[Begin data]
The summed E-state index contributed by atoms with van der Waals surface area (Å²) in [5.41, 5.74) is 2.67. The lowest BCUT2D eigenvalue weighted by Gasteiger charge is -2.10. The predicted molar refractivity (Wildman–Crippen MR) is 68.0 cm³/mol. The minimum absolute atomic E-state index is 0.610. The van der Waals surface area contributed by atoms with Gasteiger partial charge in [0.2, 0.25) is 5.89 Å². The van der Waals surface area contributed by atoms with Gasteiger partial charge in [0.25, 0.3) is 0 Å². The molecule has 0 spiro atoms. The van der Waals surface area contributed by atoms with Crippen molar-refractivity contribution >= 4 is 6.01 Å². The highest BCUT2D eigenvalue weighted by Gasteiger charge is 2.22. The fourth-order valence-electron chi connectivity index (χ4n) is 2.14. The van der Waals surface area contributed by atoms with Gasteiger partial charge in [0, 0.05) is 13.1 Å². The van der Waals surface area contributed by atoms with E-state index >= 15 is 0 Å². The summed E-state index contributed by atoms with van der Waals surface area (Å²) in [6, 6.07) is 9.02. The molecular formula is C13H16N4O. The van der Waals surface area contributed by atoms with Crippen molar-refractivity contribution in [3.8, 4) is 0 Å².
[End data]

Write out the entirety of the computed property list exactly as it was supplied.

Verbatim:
The summed E-state index contributed by atoms with van der Waals surface area (Å²) in [5.41, 5.74) is 2.67. The lowest BCUT2D eigenvalue weighted by Gasteiger charge is -2.10. The predicted molar refractivity (Wildman–Crippen MR) is 68.0 cm³/mol. The minimum absolute atomic E-state index is 0.610. The van der Waals surface area contributed by atoms with Gasteiger partial charge in [0.2, 0.25) is 5.89 Å². The van der Waals surface area contributed by atoms with Gasteiger partial charge in [0.25, 0.3) is 0 Å². The molecule has 0 spiro atoms. The van der Waals surface area contributed by atoms with Crippen molar-refractivity contribution >= 4 is 6.01 Å². The highest BCUT2D eigenvalue weighted by Gasteiger charge is 2.22. The fourth-order valence-electron chi connectivity index (χ4n) is 2.14. The van der Waals surface area contributed by atoms with Gasteiger partial charge in [0, 0.05) is 13.1 Å². The van der Waals surface area contributed by atoms with E-state index >= 15 is 0 Å². The summed E-state index contributed by atoms with van der Waals surface area (Å²) in [6, 6.07) is 9.02. The molecular formula is C13H16N4O. The van der Waals surface area contributed by atoms with Crippen molar-refractivity contribution in [3.8, 4) is 0 Å².